Paris Garden to Parson Adams

Paris Garden, a bear-garden on the south bank of the Thames; so called from Robert de Paris, whose house and garden were there in the time of Richard II.

Do you take the court for Paris Garden?—Shakespeare: Henry VIII. act v. sc. 4 (1601).

Parisina, wife of Azo chief of Ferrara. She had been betrothed before her marriage to Hugo, a natural son of Azo, and after Azo took her for his bride, the attachment of Parisina and Hugo continued, and had freer scope for indulgence. One night, Azo heard Parisina in sleep confess her love for Hugo, where- upon he had his son beheaded, and, though he spared the life of Parisina, no one ever knew what became of her.—Byron: Parisina (1816).

Such is Byron’s version; but history says Niccolo III. of Ferrara (Byron’s “Azo ”) had for his second wife Parisina Malatesta, who showed great aversion to Ugo, a natural son of Niccolo, whom he greatly loved. One day, with the hope of lessening this strong aversion, he sent Ugo to escort her on a journey, and the two fell in love with each other. After their return, the affection of Parisina and Ugo continued unabated, and a servant named Zoesehaving told the marquis of their criminal intimacy, he had the two guilty ones brought to open trial. They were both condemned to death, Ugo was beheaded first, then Parisina. Some time after, Niccolo married a third wife, and had several children.—Frizzi: History of Ferrara.

Parish Register (The), a poem by Crabbe, in heroic metre, including the story of Phœbe Dawson (1807).

Parisian Wedding (The). The reference is to the massacre of St. Bartholomew, which took place during the wedding festivities of Henri of Navarre and Marguerite of France.

Charles IX., although it was not possible for him to recall to life the countless victims of the Paris Wedding, was ready to explain those murders to every unprejudiced mind.—Motley: Dutch Republic, iii. 9.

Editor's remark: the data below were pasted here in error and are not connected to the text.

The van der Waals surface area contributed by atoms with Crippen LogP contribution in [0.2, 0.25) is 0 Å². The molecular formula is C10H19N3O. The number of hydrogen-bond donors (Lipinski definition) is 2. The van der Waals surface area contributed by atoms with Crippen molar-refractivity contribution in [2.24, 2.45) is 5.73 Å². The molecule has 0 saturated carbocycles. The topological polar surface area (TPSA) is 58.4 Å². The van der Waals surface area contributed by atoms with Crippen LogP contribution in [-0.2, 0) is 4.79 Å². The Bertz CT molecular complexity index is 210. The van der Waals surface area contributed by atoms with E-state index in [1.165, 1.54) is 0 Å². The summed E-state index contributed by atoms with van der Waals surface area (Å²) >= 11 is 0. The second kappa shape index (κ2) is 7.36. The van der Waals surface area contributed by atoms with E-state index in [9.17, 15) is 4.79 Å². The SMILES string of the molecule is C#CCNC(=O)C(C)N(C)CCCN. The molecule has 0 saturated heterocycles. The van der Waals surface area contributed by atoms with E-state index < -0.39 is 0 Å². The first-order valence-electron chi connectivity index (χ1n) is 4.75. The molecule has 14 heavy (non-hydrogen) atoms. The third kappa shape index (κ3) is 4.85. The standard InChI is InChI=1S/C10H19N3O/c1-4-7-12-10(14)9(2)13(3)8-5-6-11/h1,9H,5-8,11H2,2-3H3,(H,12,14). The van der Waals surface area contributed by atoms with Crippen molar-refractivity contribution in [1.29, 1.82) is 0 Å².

Parismenos, the hero of the second part of Parismus (q.v.). This part contains the adventurous travels of Parismenos, his deeds of chivalry, and love for the princess Angelica, “the Lady of the Golden Tower.”—Foord: Parismenos (1598).

Parismus, a valiant and renowned prince of Bohemia, the hero of a romance so called. This “history” contains an account of his battles against the Persians, his love for Laurana daughter of the king of Thessaly, and his strange adventures in the Desolate Island. The second part contains the exploits and love affairs of Parismenos.—Foord: Parismus (1598).

Parizade , daughter of Khrosrou-schah sultan of Persia, and sister of Bahman and Perviz. These three, in infancy, were sent adrift, each at the time of birth, through the jealousy of their two maternal aunts, who went to nurse the sultana in her confinement; but they were drawn out of the canal by the superintendent of the sultan’s gardens, who brought them up. Parizadê rivalled her brothers in horsemanship, archery, running, and literature. One day, a devotee who had been kindly entreated by Parizadê, told her the house she lived in wanted three things to make it perfect: (1) the talking bird, (2) the singing tree, and (3) the gold-coloured water. Her two brothers went to obtain these treasures, but failed. Parizadê then went, and succeeded. The sultan paid them a visit, and the talking bird revealed to him the story of their birth and bringing up. When the sultan heard the infamous tale, he commanded the two sisters to be put to death; and Parizadê, with her two brothers, were then proclaimed the lawful children of the sultan.—Arabian Nights (“The Two Sisters,” the last story).

The story of Chery and Fairstar by the comtesse D’Aulnoy, is an imitation of this tale; and introduces the “green bird,” the “singing apple,” and the “dancing water.”

Parley (Peter), Samuel Griswold Goodrich, an American. Above seven millions of his books were in circulation in 1859 (1793–1860).

  By PanEris using Melati.

Previous chapter Back Home Email this Search Discuss Bookmark Next chapter/page
Copyright: All texts on Bibliomania are © Ltd, and may not be reproduced in any form without our written permission.
See our FAQ for more details.